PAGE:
As the NFL works to repair its image, Roger Goodell will step back into the national spotlight at the draft. He could benefit from showing a softer side, but vulnerability and human frailty aren’t part of the commissioner’s job description
As Roger Goodell takes that long walk across the stage tonight in Chicago to usher in the 2015 NFL draft, there will be boos. He would have been greeted this way regardless of what happened over the past year, as it’s become the fans’ customary greeting at the draft. Last season, however, was the most turbulent time in his tenure as commissioner, punctuated by a series of missteps and public relations blunders that stoked the nation’s anger.
The Conduct Commissioner, as I have called Goodell in the past, swung and missed on the very issue that defined him, forcing many to question his credibility. For the inevitable boo birds, there’s more ammunition this year than ever before. And although Goodell removed what he called a “distraction” of the league’s tax-exempt status this week, there are no such easy removals of other “distractions” that have followed the NFL into 2015.
At the time of last year’s draft, the Ray Rice video hadn’t gone viral. When it did, the league’s image began to unravel. The public was in an uproar over Rice’s initial punishment; the Mueller Report chastised the league’s lax investigatory process; sponsors brayed and broadcasters questioned their role in covering the league. Despite the creative framing of the commissioner’s exempt list for Adrian Peterson and Greg Hardy, and despite “No More” campaigns, a slew of new hires with domestic-violence backgrounds and a strengthened conduct policy, the NFL came off as reactive rather than proactive. Added to the scrutiny are questions about the league-friendly settlement in the concussion lawsuit with retired players and the plodding investigation into deflated footballs.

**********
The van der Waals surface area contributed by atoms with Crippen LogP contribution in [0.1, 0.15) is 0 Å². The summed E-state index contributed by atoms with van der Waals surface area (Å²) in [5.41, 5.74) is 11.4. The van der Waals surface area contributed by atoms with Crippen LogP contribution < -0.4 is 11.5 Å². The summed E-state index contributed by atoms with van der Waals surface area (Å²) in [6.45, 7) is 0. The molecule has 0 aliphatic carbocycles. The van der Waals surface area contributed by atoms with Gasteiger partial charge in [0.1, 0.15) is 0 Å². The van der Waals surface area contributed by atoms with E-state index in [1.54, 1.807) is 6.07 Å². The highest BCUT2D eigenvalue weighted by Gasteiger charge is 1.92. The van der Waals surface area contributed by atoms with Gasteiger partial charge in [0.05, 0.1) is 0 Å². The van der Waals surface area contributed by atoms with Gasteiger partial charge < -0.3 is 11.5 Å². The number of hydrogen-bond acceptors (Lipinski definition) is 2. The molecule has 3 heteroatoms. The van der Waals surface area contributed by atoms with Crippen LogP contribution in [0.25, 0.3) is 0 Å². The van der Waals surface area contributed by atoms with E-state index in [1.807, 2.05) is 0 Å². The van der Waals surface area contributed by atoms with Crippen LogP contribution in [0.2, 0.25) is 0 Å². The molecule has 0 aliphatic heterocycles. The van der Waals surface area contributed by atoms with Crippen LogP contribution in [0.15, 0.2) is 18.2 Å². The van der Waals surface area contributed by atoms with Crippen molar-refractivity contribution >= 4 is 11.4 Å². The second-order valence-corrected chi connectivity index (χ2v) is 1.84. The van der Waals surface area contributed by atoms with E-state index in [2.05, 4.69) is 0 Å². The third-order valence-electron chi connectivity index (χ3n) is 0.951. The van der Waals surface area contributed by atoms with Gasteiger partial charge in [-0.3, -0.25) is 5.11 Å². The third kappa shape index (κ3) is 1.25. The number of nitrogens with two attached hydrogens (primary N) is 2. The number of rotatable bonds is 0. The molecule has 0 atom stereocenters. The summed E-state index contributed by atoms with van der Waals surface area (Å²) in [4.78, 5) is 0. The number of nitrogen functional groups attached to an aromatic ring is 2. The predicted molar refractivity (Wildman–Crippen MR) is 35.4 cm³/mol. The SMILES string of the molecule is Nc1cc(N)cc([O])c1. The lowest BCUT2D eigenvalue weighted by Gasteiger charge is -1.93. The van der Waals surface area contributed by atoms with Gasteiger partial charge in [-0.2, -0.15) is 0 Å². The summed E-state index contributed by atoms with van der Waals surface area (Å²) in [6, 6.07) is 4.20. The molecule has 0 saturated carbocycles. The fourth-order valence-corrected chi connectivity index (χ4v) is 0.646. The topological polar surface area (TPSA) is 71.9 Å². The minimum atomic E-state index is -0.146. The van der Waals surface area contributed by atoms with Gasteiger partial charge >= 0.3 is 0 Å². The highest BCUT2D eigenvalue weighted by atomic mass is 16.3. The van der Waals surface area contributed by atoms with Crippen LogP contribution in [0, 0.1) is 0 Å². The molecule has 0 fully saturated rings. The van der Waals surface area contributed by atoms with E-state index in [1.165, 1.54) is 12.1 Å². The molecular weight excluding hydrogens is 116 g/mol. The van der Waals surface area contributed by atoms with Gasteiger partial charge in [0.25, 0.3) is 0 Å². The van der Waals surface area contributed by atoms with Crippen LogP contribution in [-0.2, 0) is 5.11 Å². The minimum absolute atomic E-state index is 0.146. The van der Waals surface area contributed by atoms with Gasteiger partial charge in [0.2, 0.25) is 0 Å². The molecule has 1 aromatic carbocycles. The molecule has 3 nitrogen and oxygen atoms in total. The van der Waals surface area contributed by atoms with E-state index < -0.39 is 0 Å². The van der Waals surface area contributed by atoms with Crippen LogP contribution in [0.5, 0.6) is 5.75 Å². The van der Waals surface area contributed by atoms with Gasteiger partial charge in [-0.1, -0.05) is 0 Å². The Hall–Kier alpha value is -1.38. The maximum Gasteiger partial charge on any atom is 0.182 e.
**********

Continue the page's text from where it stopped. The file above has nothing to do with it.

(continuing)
Goodell, the face of the country’s most popular sports league, has referred to it all as a “year of learning.” His job security meanwhile has come under scrutiny, but he remains steadfast in denying any suggestion that he’d abdicate his throne. When he responds to such questions, I can almost picture a thought bubble hovering above his head: Resign? Really? Have you seen our numbers lately?
When teaching about a commissioner’s powers in classes on sports business and law, we start with a fundamental question: What is his primary role? It’s naïve to think a commissioner has the sole mandate of acting in the game’s best interests. With the massive investments that franchises have become in all pro sports, a commissioner’s first priority is to answer to those who hire, fire and compensate him: the owners. And while many owners may have purchased teams for emotional and psychosocial reasons, their primary concerns are profitability, increased asset value and the assurance that business is on the uptick.
And the NFL’s business is definitely on the uptick. Rights fees and ratings are at record numbers; a league-friendly CBA is in place for five more years; the Bills were recently sold for $1.4 billion; glittering stadia (plural!) may soon be rising from the ground in Los Angeles; and sponsors and business partners, despite some saber rattling last September, love the product and the fan demographics. Not surprisingly, Goodell has received unqualified support every time an owner has been queried about his performance and his future.